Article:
Addiction played a major role in shaping Tana Amen into the woman she is today. Yet interestingly, none of these addictions were her own. Rather they were the addictions of those closest to her. In this episode of The Brain Warrior’s Way Podcast, Tana and Dr. Daniel Amen give you some of their best, most practical tips for handling an addiction in the family.
For more information on Tana’s new book, “The Relentless Courage of a Scared Child”, visit relentlesscourage.com
For info on Tana Amen’s upcoming free live virtual event, visit tanaamen.com/event
Daniel Amen, MD:
Welcome to the Brain Warrior’s Way podcast. I’m Dr. Daniel Amen.
Tana Amen, BSN RN:
And I’m Tana Amen. In our podcast, we provide you with the tools you need to become a warrior for the health of your brain and body.
The Brain Warrior’s Way podcast is brought to you by Amen Clinics, where we have been transforming lives for 30 years using tools like brain SPECT imaging to personalize treatment to your brain. For more information, visit amenclinics.com.
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Welcome back. We are still talking about relentless courage of a scared child, and we are just loving having you on this journey with us. We’ve been talking about addiction and mental illness and how it affects just everybody in your family. What are some practical tips that, for you, if you are dealing with someone in your family and you’re that person who is the glue. You hold things together. You’re the fighter. How do you take care of yourself? What self-care? What does that look like, and how do you deal with what’s going on in your family?
So, some practical suggestions like reading The End of Mental Illness, that will help. Getting them to the right care and maybe Amen Clinics is part of that. We have nine clinics around the country. Our Dallas office is opening very soon. They already started scheduling people, so we’re pretty excited. But before we get into this, I want to read a review from Kim, from Seattle. My therapist recommended I look into Dr. Amen’s work. The Brain Warrior’s Way podcast is the first thing I chose to listen to, while running errands in the car.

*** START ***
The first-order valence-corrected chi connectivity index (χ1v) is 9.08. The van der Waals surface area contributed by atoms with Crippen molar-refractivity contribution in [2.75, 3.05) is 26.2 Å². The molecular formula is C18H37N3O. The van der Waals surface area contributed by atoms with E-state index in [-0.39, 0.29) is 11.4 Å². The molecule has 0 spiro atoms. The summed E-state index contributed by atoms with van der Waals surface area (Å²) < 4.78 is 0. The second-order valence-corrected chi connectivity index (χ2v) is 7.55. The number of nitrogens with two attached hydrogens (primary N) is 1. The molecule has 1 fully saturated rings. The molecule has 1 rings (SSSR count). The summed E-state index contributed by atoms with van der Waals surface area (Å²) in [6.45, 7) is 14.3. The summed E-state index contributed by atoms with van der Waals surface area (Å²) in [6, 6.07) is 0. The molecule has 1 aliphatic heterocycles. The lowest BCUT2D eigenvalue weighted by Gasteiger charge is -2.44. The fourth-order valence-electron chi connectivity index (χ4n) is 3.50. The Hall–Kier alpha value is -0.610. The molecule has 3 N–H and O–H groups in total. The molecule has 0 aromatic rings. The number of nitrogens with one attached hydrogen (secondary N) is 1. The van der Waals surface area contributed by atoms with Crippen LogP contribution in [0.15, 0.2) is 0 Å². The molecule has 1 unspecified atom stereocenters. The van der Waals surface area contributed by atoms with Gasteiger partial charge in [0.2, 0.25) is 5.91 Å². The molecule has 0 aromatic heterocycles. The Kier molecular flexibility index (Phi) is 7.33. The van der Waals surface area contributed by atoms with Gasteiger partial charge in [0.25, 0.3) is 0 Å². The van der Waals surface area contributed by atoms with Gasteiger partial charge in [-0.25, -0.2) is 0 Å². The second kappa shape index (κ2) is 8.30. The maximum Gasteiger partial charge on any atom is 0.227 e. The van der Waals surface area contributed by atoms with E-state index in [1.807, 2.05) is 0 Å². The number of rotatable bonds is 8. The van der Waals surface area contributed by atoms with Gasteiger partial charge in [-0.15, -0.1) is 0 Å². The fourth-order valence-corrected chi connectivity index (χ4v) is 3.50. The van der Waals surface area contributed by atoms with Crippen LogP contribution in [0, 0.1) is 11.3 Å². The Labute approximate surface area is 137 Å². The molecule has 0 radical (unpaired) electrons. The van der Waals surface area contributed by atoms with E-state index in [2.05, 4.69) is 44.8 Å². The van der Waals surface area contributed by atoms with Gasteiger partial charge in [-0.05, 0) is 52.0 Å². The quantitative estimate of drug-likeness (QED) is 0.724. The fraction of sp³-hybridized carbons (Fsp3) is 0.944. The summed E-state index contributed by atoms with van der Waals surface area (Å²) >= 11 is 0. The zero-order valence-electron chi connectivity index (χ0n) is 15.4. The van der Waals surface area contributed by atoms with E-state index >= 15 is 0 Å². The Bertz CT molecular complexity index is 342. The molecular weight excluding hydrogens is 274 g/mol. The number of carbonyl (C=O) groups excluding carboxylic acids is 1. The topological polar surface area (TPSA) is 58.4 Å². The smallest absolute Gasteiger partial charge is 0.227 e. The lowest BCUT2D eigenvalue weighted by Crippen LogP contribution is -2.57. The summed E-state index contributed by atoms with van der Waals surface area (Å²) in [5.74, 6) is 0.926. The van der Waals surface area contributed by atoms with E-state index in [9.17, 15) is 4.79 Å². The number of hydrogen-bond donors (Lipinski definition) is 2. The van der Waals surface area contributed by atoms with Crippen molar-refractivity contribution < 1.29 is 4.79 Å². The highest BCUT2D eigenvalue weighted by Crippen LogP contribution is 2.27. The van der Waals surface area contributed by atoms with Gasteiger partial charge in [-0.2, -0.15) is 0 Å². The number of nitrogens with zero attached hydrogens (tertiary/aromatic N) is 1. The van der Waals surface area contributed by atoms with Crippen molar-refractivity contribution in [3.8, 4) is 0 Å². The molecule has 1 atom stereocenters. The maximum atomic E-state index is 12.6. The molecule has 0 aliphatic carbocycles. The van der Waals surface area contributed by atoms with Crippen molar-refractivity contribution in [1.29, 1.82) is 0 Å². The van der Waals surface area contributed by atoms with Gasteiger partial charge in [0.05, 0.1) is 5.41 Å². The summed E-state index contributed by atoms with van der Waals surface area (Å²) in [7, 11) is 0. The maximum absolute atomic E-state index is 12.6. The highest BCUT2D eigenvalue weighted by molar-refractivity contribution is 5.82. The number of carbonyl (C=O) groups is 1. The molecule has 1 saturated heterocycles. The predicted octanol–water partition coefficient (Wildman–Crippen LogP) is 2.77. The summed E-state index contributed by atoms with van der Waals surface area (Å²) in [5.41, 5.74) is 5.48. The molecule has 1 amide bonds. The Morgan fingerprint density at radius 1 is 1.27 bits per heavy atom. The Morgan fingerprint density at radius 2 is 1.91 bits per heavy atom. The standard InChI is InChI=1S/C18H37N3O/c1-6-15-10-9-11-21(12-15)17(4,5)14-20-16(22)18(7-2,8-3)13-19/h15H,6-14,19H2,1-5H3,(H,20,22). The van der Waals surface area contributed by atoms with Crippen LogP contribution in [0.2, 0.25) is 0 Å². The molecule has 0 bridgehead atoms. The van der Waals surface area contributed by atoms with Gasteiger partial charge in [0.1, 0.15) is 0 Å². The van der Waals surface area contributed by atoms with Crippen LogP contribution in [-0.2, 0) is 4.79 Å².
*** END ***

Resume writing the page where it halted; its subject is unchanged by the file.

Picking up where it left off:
Dr. Amen, and his wife Tana speak openly and informatively on issues such as anxiety and depression and give ideas based on research, on how to manage thoughts and behaviors. They discuss a wide variety of topics as it relates to brain health, such as ADD in adults and children, marijuana, substance abuse, nutrition, supplements. Any person, at any age in life, can benefit from listening to their ideas, whether it is for themselves or someone in their lives. It’s nice to get reliable information based on research. I find their style to be validating and encouraging, rather than authoritative. It’s like getting to hear the personal conversations that a doctor has at home on various topics. Definitely give it a listen. Thanks Dr. Amen and Tana. Well, thank you.
Well, thank you.
Kim, we are grateful. If you’re dealing with someone who is struggling with an addiction or a mental health challenge, and it is stressing you out because it is-
Stressful, you want to get the help that you can. Sometimes the person who’s struggling, won’t come for help, and we see their family members to help give them ideas.
Yeah. Self-care is just as important. It’s one of the reasons I wrote my book was because it was a struggle and it was a process. I think, pain shared is pain divided. It gives people hope. They don’t need to live in quiet and shame and all that stuff. But, self-care is really important when you’re dealing with this. Learning how to … Sometimes you have a choice. Sometimes you can walk away. Sometimes you don’t have a choice. Sometimes there are children involved. Sometimes there are other reasons you can’t walk away. It’s really important to learn how to draw those boundaries, which we’re going to talk about, but it’s also important to learn to take care of yourself and re-energize yourself. So, yeah.
All right. Self care-
Tip number one. Two, is get information. Three, realize it’s more complicated than it may seem, rather than they just choose-
That was hard for me.